|Made of sand-lime brick according to DIN 106 T.1 and T.2||1600||0,79||15/25|
|Masonry made of concrete blocks|
|3K bricks £ 300mm||900||0,44||5/10|
|3-component stones, width = 365 mm||900||0,55||5/10|
5. Thermal insulation materials
Wood wool lightweight panels according to DIN1101 panel thickness greater than 25mm
|Foam plastics according to DIN18159 T.1 and T.2|
|Polyurethane (PUR) on-site foam according to DIN18159 T.1||greater than or equal to 37||0,030||30/100|
|Cork insulation materials|
Cork boards according to DIN 18161 T.1
Thermal conductivity group 050
|Foam plastics according to DIN 18164 T.1|
|Polystyrene rigid foam thermal conductivity group 030||0,30|
|Foam glass according to DIN 18174 thermal conductivity group 020||100-150||0,050|
6. Wood and wood-based materials
|Spruce, pine, fir||600||0,13||40|
|Plywood according to DIN 68705 part 2 to part 4||800||0,15||50/400|
7. Coverings, sealants, waterproofing membranes
|Cork linoleum flooring||700||0,081|
|Plastic roofing membrane||40000/175000|
8. Other common substances
184.108.40.206 Thermal transmittance
The heat transfer coefficient L indicates the amount of heat Q in J that flows through 1 m² of a building material layer of thickness d in 1 second if there is a temperature difference of 1 K between the surfaces. It depends on the thermal conductivity and the layer thickness of the material.
220.127.116.11 Thermal resistance
The reciprocal value of the thermal transmittance L is referred to as the thermal resistance R.
The following applies to single-layer components:
in m²K / W
The following applies to multi-layer components:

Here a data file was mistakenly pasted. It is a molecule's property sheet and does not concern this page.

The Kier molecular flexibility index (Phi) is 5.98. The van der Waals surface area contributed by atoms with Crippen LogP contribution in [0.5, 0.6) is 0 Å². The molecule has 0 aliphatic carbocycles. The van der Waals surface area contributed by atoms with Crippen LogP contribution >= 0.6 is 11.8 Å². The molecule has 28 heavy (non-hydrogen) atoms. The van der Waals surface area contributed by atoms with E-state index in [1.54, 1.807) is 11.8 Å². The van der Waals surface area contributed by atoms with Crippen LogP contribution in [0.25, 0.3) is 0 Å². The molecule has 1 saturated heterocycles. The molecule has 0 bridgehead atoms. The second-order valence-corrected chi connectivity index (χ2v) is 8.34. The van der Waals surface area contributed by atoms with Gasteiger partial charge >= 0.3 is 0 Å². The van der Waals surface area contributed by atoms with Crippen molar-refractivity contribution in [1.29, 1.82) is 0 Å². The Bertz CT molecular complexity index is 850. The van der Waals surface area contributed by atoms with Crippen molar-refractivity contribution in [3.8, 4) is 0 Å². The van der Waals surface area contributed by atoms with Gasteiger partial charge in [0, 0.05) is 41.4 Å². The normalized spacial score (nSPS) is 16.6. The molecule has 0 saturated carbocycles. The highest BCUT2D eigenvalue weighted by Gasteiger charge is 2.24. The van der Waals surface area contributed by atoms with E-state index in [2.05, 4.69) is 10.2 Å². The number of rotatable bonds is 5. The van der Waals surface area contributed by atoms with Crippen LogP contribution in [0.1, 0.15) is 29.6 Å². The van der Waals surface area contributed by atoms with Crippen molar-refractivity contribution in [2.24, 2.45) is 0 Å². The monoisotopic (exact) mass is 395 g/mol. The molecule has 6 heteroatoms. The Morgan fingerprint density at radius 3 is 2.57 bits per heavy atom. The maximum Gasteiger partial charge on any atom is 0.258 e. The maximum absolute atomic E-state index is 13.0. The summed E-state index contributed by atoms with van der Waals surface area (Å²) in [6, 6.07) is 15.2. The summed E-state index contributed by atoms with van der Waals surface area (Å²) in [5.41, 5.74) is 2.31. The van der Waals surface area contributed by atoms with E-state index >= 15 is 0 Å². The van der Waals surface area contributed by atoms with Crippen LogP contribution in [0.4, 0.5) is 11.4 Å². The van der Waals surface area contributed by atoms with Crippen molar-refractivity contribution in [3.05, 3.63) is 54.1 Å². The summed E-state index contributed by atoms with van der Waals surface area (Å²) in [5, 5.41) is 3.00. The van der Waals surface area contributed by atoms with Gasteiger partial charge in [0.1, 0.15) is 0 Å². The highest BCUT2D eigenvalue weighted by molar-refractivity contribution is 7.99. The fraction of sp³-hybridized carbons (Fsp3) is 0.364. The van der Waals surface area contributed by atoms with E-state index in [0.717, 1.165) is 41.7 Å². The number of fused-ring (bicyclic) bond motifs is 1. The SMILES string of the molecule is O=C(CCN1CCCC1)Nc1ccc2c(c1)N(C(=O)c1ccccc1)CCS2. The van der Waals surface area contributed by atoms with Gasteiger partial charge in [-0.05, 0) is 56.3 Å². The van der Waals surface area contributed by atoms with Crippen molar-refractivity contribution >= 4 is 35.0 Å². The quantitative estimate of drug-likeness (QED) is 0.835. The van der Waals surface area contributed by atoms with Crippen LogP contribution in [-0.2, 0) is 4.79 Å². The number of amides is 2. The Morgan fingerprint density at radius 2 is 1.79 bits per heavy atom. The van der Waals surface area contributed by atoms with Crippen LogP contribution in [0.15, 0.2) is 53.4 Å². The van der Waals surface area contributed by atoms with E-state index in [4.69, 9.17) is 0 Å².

in m²K / W
18.104.22.168 Heat transfer coefficient and heat transfer resistance
The heat transfer is determined by the heat transfer coefficient h or the heat transfer resistances R.si, Rse described. The heat transfer coefficient h corresponds to the amount of heat in J, which is exchanged by a 1 m2 area in 1 second if the temperature difference between the wall surface and the air is 1 K. The heat transfer coefficient h includes the convective, radiation-related and conduction-related components. The following applies:
22.214.171.124 Heat transfer coefficient
The heat transfer coefficient U (short: U-value) is the most important parameter for describing and assessing the energetic behavior of a component. It indicates the heat flow in W that flows through an area of 1 m² at a temperature difference of 1 K between indoor and outdoor air. Poorly insulated components have a high, well-insulated components have a low heat transfer coefficient U.
in W / m²K
By rearranging the equation one obtains:
in W / m²
The heat transfer coefficient is calculated as follows:
in W / m²K
The addition of heat transfer coefficients U is not permitted. Only thermal resistances Rsi, Rse, R, 1 / U can be added.
The transfer of heat by entrainment in moving media, currents (gases, air, liquids) is called heat convection.
Below the specific heat capacity cp constant pressure p is the amount of heat (amount of energy) required to heat 1 kg of a substance by 1 K.
1.5.3 Radiation exchange
The electromagnetic radiation that a body emits as a result of its temperature is called thermal radiation. Every body emits thermal radiation (emission) and absorbs thermal radiation from its surroundings (absorption).
126.96.36.199 Spectrum of electromagnetic waves
The radiation is divided into different spectral ranges.
Table 7: Wavelength ranges
Wavelength l in m
> 400 . 10-6
Microwaves, radio waves
400 . 10-6
0,78 . 10-6
Infrared, also ultrared
0,78 . 10-6
0,38 . 10-6
0,38 . 10-6
0,01 . 10-6
< 0,01 . 10-6
188.8.131.52 Radiation amount, radiant energy
The radiation energy Qr is the energy that a heat source emits into the room through radiation.
184.108.40.206 Radiated power
The radiation power Pr is the quotient of the radiation energy, or the amount of radiation Qr, and the time t. It is the power that a radiation source radiates into the room.
220.127.116.11 Specific charisma
The specific radiation Mr is the quotient of the radiation power dPr emitted by a surface element dAr into the front half-space and the area dAr.